Be in control of your privacy. Learn a lot about home automation and always have a cool side project/pet project to talk about. Choose the simplest gadget for each need and avoid spending a lot of money.
While exploring the possibilities of home automation I decided that a lot of systems had either too many functions, with matching prices, severe privacy concerns, or limited options for interoperability. Together with my preference for DIY projects this led me to start my own build, with OpenHAB as base platform.
1. Avoid the privacy concerns linked to commercial products
Alexa, Siri, Google Assistant, they all have had their incidents of eavesdropping and privacy issues. Due to these concerns privacy protection is regularly improved. But relying on a single provider, connecting everything to the same platform means an issue will have greater impact.
Creating your own solutions provides great security by obscurity. Normally a frowned upon strategy, but in this case a quick win, imho.
Learn what makes a home automation system work. Which protocols are best suited for which solution. What is the difference between a rule and a scene? How do sensors work?
How can you use this sensor data to optimize the comfort in your home? Does it make sense to just make everything switch wirelessly from the couch or would it make more sense to automate things, creating reaction to events? Learn how to use a wide range of already connected devices, each probably using their own protocol. And always have a cool side project/pet project to talk about during interviews, coffee breaks, etc.
3. Have maximum flexibility in protocols & vendors
By not sticking to a specific vendor you gain a lot of freedom. You decide which devices you use and which protocols you use to connect them. A simple, cheap light switch using RF 433MHz (Klikaanklikuit) can easily be triggered by a WiFi connected IR motion detector. Control a Google Chromecast over WiFi and the tv it is connected to via infrared. Mains power switching components with proper CE approval can be combined with cheap low voltage sensors from AliExpress.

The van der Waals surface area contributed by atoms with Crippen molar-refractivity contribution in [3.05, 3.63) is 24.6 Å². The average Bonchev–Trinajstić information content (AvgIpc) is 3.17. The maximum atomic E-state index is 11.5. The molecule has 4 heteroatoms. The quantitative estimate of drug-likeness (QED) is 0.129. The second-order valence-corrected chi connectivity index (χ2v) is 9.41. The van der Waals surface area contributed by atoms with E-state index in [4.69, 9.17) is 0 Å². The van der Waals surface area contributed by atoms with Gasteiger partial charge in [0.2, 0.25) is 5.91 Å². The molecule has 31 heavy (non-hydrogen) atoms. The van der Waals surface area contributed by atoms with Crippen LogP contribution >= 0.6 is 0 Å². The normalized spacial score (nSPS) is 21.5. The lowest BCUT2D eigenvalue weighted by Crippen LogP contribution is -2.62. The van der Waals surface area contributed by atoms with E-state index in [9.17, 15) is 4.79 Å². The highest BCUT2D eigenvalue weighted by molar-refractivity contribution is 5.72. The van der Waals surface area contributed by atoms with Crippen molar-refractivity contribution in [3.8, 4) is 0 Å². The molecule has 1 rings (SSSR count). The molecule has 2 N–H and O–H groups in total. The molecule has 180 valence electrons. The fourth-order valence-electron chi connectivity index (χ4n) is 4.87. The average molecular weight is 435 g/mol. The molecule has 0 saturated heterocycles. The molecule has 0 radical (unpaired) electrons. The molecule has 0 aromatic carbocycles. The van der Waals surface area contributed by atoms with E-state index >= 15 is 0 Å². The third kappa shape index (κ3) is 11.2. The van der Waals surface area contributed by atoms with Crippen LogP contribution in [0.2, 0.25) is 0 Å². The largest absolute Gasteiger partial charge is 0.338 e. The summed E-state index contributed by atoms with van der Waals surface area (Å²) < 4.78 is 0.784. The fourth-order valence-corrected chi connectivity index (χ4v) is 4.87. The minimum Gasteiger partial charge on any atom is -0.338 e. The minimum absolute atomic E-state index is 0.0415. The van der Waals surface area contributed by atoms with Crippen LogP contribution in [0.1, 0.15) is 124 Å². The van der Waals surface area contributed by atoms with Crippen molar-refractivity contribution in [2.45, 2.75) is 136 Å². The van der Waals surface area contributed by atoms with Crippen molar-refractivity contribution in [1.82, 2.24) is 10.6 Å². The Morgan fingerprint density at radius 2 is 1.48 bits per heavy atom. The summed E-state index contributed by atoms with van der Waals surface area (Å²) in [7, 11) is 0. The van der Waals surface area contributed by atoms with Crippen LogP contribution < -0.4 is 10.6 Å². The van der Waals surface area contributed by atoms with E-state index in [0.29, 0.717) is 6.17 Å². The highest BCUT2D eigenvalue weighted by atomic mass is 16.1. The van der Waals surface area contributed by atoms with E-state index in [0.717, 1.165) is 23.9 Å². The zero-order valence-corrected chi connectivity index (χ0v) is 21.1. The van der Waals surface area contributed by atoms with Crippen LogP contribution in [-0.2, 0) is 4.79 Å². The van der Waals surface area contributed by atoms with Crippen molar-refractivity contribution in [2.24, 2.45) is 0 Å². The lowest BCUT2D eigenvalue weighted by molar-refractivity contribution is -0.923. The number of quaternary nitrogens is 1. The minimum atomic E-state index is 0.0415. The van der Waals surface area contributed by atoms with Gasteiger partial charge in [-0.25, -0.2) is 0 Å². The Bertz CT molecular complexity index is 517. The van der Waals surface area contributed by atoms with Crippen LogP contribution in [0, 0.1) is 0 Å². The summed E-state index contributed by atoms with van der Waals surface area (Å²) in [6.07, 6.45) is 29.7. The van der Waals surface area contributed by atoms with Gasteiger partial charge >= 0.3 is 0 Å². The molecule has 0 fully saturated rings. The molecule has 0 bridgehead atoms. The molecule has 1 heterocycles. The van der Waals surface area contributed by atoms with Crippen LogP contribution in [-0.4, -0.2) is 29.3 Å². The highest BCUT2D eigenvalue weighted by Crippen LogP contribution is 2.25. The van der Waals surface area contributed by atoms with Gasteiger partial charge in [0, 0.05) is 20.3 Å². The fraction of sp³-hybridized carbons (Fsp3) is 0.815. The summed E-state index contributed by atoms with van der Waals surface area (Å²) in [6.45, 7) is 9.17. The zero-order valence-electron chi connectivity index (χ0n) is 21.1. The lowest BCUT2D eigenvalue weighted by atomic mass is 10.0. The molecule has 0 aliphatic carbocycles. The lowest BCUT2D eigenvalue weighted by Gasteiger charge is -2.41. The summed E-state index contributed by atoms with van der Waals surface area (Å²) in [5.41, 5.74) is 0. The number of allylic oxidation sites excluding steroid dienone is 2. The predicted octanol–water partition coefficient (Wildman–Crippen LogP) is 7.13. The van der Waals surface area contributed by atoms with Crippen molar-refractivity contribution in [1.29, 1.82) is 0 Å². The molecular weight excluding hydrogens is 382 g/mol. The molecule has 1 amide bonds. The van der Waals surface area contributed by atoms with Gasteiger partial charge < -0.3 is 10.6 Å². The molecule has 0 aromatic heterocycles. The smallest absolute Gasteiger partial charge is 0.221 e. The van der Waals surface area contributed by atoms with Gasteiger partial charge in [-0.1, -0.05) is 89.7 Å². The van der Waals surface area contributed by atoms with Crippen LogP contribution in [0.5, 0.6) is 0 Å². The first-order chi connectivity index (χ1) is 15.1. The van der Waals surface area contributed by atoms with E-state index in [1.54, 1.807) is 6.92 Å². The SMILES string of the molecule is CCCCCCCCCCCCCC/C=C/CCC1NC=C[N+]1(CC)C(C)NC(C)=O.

By building your own solution, based on open source software and affordable hardware you get to decide on each bit of your home automation setup.
So much for the why, in a next post I will continue with the how
- Setup the raspberry pi
- Add Home Automation devices
- Setup voice command device (Google Voice AIY)
- Connect the dots
Who am I?
My name is Arjen Hulshof. I’m a senior software engineer and consultant working for Techspire in the Netherlands. I started out as Systems and Network Administrator and have been developing for 15 years, mainly in Java. I love to learn and tinker with new things.
Do you think you have what it takes to work with us? At Techspire we’re looking for people who love technology as much as we do, and are looking to push themselves to expand their knowledge. Also, we love beer.